The President of the United States takes pleasure in presenting the NAVY CROSS to ROBERT H. BARROW (0-23471), CAPTAIN, UNITED STATES MARINE CORPS, for extraordinary heroism in connection with military operations against an armed enemy of the United Nations while serving as Commanding Officer of Company A, First Battalion, First Marines, First Marine Division (Reinforced), in action against enemy aggressor forces in the vicinity of Koto-ri, Korea, on 9 and 10 December 1950. Ordered to seize and occupy the high ground on Hill 1081 dominating the pass below and held by a heavily-fortified, deeply-entrenched enemy of approximately battalion strength controlling all approaches to his company's objective, Captain BARROW boldly led his company up the ice covered, windswept, razor backed ridge in a blinding snowstorm and, employing artillery, mortars and close air support, launched a well-coordinated attack. With his forward assault platoon suddenly brought under withering automatic weapons, small-arms and mortar fire from commanding ground as they moved along the narrow snow-covered ridge toward a bare mountain top studded with hostile bunkers and foxholes, he fearlessly advanced to the front under blistering shellfire, directing and deploying his men and shouting words of encouragement as they followed him to close with the enemy in furious hand-to-hand combat. Reorganizing his depleted units following the bitter conflict, he spearheaded a daring and skillful enveloping maneuver, striking the enemy by surprise on the right flank and destroying many emplacements as he continued the final drive up the steep slope in the face of heavy automatic weapons and grenade fire to secure the objective with a total loss to the enemy of more than 300 dead and wounded. By his gallant and forceful leadership, great personal valor and fortitude maintained in the face of overwhelming odds, Captain BARROW aided immeasurably in insuring the safe passage of the First Marine Division through this hazardous pass, and his inspiring devotion to duty throughout reflects the highest credit upon himself and the United States Naval Service.[8]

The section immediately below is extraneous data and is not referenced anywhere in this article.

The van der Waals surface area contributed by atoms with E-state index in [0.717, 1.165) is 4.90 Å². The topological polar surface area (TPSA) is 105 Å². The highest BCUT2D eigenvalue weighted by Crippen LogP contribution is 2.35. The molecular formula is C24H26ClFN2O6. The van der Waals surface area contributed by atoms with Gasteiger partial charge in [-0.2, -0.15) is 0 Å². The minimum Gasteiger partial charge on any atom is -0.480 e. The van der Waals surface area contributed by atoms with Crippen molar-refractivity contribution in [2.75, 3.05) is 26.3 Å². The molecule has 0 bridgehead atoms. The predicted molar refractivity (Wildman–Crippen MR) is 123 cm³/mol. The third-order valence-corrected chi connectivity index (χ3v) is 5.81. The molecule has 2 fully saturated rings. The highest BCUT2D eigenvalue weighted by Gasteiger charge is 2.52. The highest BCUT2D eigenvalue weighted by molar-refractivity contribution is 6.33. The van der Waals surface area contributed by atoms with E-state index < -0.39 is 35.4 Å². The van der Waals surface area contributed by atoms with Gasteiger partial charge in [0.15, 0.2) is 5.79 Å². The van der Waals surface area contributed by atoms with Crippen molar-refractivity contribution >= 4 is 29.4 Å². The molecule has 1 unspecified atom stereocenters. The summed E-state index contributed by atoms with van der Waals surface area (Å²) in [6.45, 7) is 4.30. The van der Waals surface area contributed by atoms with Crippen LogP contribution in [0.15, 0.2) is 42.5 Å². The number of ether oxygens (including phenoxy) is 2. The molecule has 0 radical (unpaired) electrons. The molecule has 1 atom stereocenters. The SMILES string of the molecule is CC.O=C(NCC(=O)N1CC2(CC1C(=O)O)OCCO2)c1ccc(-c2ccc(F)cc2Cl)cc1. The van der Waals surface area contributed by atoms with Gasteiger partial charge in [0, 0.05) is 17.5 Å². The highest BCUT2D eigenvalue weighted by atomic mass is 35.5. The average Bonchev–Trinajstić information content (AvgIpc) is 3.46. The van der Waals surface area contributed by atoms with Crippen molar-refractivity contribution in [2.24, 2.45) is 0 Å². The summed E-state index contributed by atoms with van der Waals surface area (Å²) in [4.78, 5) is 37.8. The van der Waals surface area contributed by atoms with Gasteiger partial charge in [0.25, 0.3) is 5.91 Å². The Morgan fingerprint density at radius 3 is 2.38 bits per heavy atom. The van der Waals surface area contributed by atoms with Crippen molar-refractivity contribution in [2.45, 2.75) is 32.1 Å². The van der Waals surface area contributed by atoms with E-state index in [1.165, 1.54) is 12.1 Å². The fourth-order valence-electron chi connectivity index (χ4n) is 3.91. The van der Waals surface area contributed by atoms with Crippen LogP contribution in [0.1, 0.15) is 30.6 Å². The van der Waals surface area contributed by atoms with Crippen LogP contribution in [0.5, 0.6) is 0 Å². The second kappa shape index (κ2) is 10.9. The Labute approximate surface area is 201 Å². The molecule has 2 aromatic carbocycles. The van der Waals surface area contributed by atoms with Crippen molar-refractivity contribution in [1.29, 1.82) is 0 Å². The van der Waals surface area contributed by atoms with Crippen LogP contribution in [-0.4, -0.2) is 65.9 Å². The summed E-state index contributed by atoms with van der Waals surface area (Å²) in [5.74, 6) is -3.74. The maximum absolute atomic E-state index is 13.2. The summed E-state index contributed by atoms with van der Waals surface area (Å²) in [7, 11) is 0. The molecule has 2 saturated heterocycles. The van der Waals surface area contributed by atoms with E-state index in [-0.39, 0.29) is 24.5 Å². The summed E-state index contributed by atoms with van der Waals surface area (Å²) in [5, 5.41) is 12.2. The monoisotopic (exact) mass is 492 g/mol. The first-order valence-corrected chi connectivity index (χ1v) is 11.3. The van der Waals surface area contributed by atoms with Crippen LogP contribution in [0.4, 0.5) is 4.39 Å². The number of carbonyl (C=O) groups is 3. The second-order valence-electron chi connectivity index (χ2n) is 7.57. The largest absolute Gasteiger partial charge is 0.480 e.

Interwar years

In February 1956, Barrow began an 18-month tour with the 2nd Battalion, 6th Marines at Camp Lejeune, North Carolina. From the summer of 1957 to the summer of 1960, he served as the Marine Officer Instructor, at the Tulane University Naval Reserve Officer Training Corps. In September 1959, he was promoted to lieutenant colonel.[5] Barrow graduated from the National War College in June 1968.[5]

Vietnam War

Barrow served in the Vietnam War as commanding officer of the 9th Marine Regiment, 3rd Marine Division (Rein) and was a Deputy G-3 in the III Marine Amphibious Force. While in command of the 9th Marines, he saw combat near the DMZ, Khe Sanh, Da Krong Valley, and A Shau Valley. He received the Distinguished Service Cross for his extraordinary heroism in Operation Dewey Canyon.[5]

Barrow's Distinguished Service Cross citation reads: